Base Oil Price Report


The U.S. base oil market is back to its game of trying to anticipate the next consolidation of Group I supply.

It is an activity based on a trend that has been steady for more than a decade – the shift of production from Group I to Group II and Group III stocks. Indeed, the trend has continued this year. Shell took 4,600 barrels per day of Group I capacity out of the market by closing its plant in Deer Park, Texas. In the meantime, several other suppliers added increments of Group II capacity.

But if speculation about elimination of more Group I capacity has become a constant in the market, observers say the level of anticipation has redoubled recently.

It was the biggest topic of conversation in Palm Springs, one marketer said, referring to the Independent Lubricant Manufacturers Associations annual meeting in Florida last month. Even [discussion of] pricing has taken a backseat because people are so preoccupied with wondering who is going to be the next to go.

Driving the increased amount of speculation are upcoming upgrades of specifications for passenger car and diesel engine oils and ongoing upgrades of automatic transmission fluids. All are expected to require significant increases in use of premium stocks – and corresponding decreases in use of Group I. Past upgrades had the same effect, but the industry expects a bigger impact from GF-4, the next passenger car motor oil standard, and PC-10, the next diesel upgrade. GF-4 is scheduled to be introduced for commercial service next spring, PC-10 in mid-2005.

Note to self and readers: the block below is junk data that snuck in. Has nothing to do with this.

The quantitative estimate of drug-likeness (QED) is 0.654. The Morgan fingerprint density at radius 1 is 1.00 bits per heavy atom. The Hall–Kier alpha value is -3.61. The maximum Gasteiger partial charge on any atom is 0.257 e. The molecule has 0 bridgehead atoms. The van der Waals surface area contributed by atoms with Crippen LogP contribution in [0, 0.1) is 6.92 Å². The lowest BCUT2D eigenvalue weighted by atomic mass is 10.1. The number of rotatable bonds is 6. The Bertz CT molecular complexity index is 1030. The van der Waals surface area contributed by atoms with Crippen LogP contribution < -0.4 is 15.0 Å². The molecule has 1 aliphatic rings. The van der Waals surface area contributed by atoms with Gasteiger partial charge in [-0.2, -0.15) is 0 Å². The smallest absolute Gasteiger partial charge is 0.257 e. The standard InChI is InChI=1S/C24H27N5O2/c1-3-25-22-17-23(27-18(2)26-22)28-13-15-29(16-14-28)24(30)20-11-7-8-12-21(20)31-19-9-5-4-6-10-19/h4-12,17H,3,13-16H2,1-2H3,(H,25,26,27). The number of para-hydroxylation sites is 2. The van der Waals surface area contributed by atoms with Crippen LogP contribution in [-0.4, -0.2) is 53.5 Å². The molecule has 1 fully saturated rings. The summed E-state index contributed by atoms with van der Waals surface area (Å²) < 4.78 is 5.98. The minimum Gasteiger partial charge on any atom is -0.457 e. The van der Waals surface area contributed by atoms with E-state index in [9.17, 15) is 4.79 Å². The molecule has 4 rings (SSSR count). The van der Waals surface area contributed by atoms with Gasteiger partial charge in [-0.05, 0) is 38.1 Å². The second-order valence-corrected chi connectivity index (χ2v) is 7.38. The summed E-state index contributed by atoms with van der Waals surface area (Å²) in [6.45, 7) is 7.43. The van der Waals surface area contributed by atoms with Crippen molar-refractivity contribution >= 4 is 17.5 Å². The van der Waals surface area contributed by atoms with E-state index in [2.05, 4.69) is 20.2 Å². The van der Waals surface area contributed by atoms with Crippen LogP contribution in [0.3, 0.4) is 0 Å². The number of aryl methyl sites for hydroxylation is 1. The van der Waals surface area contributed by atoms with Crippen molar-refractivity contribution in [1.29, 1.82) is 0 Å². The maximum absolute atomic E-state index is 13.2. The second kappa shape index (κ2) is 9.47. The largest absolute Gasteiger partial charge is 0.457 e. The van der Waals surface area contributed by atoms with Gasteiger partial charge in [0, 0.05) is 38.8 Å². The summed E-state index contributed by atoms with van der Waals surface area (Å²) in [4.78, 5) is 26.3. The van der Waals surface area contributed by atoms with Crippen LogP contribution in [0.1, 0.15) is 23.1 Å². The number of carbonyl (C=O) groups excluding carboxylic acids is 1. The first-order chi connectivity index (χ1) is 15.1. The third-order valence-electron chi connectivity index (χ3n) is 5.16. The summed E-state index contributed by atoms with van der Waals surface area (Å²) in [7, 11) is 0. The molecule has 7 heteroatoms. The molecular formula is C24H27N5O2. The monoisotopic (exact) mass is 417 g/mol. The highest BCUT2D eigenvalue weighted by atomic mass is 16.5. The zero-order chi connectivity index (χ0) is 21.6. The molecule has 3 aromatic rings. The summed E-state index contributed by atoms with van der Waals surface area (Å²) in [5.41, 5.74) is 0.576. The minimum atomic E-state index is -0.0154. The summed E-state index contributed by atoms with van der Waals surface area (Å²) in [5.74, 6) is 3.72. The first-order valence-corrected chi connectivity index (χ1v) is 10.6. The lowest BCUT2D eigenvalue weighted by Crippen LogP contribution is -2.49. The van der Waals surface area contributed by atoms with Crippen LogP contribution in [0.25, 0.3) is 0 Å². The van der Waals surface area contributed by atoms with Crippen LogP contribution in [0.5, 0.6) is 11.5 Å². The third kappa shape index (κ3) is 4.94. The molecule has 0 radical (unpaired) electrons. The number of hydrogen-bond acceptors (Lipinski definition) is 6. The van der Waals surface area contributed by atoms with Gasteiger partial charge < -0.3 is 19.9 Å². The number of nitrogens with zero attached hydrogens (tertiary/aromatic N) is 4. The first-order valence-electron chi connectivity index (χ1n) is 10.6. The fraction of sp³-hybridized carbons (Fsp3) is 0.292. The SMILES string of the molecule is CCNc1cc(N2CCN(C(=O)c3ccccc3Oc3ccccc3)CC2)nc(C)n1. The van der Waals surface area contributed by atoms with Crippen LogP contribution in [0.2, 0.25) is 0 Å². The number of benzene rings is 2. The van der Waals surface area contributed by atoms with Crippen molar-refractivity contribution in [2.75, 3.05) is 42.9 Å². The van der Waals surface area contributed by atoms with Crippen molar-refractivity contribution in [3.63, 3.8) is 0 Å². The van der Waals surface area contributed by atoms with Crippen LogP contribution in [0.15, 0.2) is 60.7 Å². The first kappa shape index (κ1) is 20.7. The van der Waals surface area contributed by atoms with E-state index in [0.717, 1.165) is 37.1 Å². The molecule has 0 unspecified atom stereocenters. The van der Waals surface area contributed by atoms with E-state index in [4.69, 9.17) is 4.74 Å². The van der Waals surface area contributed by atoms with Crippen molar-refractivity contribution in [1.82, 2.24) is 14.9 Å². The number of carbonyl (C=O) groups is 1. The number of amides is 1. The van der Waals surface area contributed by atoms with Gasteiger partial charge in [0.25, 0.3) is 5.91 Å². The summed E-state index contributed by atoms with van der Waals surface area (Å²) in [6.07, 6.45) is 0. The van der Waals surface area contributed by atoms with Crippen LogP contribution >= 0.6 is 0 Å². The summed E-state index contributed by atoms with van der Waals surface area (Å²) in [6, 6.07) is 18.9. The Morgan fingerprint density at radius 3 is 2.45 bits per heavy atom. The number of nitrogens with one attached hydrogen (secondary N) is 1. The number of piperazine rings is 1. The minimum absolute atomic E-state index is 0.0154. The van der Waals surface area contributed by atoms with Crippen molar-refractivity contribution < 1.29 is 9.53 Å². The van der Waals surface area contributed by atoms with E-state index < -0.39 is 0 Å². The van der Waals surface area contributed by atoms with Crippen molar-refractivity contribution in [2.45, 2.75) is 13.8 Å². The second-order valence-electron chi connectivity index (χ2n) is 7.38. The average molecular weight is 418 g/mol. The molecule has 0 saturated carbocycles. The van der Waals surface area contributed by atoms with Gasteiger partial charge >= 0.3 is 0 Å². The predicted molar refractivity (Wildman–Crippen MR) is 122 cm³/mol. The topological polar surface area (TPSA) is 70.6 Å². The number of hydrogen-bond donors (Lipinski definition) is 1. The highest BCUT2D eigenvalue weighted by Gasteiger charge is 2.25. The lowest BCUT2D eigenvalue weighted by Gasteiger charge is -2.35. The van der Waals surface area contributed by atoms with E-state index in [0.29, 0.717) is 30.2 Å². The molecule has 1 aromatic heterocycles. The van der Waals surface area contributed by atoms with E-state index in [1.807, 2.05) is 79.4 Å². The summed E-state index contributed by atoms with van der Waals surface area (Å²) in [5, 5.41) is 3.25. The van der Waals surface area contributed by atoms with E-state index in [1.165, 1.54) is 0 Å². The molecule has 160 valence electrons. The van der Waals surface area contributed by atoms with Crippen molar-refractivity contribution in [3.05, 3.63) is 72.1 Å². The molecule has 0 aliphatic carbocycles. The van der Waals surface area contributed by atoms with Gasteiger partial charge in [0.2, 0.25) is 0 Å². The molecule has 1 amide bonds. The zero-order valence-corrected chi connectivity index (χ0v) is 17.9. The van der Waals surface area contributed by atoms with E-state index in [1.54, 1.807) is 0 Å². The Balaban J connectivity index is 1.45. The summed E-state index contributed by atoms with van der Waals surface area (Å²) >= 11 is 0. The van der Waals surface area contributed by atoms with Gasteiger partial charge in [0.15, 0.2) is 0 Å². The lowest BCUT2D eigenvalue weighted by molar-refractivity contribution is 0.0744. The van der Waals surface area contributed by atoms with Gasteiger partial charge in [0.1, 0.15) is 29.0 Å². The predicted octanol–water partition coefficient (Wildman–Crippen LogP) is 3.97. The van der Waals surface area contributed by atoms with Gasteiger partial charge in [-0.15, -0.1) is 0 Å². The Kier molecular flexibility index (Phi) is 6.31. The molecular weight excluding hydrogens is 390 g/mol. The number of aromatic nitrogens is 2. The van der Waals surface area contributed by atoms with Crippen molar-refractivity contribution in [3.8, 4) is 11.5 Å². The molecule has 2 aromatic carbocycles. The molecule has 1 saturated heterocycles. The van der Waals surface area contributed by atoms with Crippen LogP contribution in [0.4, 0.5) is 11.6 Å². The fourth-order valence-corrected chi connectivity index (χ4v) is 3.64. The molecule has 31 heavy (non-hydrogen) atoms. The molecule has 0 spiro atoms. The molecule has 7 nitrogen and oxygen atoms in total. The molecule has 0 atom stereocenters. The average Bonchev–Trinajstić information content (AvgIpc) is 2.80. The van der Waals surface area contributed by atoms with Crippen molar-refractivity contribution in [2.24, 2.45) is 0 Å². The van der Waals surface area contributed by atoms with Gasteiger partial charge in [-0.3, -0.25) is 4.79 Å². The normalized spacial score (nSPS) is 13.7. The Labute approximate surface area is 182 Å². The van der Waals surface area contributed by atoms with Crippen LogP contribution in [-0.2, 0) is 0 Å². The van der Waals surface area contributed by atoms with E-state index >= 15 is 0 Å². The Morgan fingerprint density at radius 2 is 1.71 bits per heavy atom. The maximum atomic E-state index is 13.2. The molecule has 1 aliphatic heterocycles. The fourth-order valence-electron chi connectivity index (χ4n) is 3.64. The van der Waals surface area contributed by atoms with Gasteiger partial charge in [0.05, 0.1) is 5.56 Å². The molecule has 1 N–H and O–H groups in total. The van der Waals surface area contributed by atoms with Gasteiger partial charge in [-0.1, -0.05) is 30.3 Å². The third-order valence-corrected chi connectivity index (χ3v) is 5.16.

The amount of discussion about Group I has definitely picked up, another marketer said. Everyone is trying to figure out if their supplier is going to be the next one to exit the market and where they might turn for an alternative supplier.

Almost every existing Group I supplier has been the subject of exit theories. Not surprisingly, each supplier offers their own explanation about why they are going nowhere anytime soon. Still, its hard to find anyone who does not agree that some Group I plant will be closed or upgraded. But one supplier offered this solace for worried buyers:

If and when the next Group I plant is shut down, it will be because of declining demand. So to that extent, demand and supply should remain somewhat balanced.

A large number of base oil sellers and buyers gathered in Houston this week for the National Petrochemical and Refiners Associations Lubricant and Waxes meeting. Posted prices for base oils were unchanged this week. The cost of crude oil on the New York Mercantile Exchange closed at $31.13 per barrel yesterday,$2.35 higher thana week earlier.

Historic U.S. posted base oil prices and WTI and Brent crude spot prices are available for purchase in Excel format.

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